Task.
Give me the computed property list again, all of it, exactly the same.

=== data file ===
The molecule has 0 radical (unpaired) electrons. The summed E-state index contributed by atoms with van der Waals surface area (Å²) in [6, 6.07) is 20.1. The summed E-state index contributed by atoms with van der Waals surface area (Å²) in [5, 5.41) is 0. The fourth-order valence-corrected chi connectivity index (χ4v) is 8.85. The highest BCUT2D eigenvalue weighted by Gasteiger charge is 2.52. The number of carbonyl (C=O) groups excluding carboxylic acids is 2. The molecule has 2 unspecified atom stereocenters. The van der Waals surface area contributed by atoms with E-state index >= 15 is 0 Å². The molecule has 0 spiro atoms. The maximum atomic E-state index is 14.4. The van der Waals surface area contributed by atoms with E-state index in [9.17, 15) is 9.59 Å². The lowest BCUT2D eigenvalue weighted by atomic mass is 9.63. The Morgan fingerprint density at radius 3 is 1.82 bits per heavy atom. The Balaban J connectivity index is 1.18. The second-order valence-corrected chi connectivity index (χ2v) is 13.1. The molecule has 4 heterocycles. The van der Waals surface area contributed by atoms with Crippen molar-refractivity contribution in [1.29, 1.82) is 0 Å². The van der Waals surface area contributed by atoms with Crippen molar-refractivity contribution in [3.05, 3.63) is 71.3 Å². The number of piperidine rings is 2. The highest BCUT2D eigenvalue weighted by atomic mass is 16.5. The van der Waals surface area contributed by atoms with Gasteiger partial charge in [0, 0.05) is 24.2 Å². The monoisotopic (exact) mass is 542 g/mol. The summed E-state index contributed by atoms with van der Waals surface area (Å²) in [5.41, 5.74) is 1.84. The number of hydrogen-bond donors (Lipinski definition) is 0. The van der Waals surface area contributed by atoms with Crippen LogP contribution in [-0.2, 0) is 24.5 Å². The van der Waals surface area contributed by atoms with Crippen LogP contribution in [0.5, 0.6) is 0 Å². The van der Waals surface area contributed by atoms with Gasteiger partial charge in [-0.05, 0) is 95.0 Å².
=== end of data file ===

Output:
The molecule has 0 radical (unpaired) electrons. The summed E-state index contributed by atoms with van der Waals surface area (Å²) in [6, 6.07) is 20.1. The summed E-state index contributed by atoms with van der Waals surface area (Å²) in [5, 5.41) is 0. The fourth-order valence-corrected chi connectivity index (χ4v) is 8.85. The highest BCUT2D eigenvalue weighted by Gasteiger charge is 2.52. The number of carbonyl (C=O) groups excluding carboxylic acids is 2. The molecule has 2 unspecified atom stereocenters. The van der Waals surface area contributed by atoms with E-state index >= 15 is 0 Å². The molecule has 0 spiro atoms. The maximum atomic E-state index is 14.4. The van der Waals surface area contributed by atoms with E-state index in [9.17, 15) is 9.59 Å². The lowest BCUT2D eigenvalue weighted by atomic mass is 9.63. The Morgan fingerprint density at radius 3 is 1.82 bits per heavy atom. The Balaban J connectivity index is 1.18. The second-order valence-corrected chi connectivity index (χ2v) is 13.1. The molecule has 4 heterocycles. The van der Waals surface area contributed by atoms with Crippen molar-refractivity contribution in [1.29, 1.82) is 0 Å². The van der Waals surface area contributed by atoms with Crippen molar-refractivity contribution in [3.05, 3.63) is 71.3 Å². The number of piperidine rings is 2. The highest BCUT2D eigenvalue weighted by atomic mass is 16.5. The van der Waals surface area contributed by atoms with Gasteiger partial charge in [0, 0.05) is 24.2 Å². The monoisotopic (exact) mass is 542 g/mol. The summed E-state index contributed by atoms with van der Waals surface area (Å²) in [5.41, 5.74) is 1.84. The number of hydrogen-bond donors (Lipinski definition) is 0. The van der Waals surface area contributed by atoms with Crippen LogP contribution in [-0.2, 0) is 24.5 Å². The van der Waals surface area contributed by atoms with Crippen LogP contribution in [0.5, 0.6) is 0 Å². The van der Waals surface area contributed by atoms with Gasteiger partial charge in [-0.05, 0) is 95.0 Å².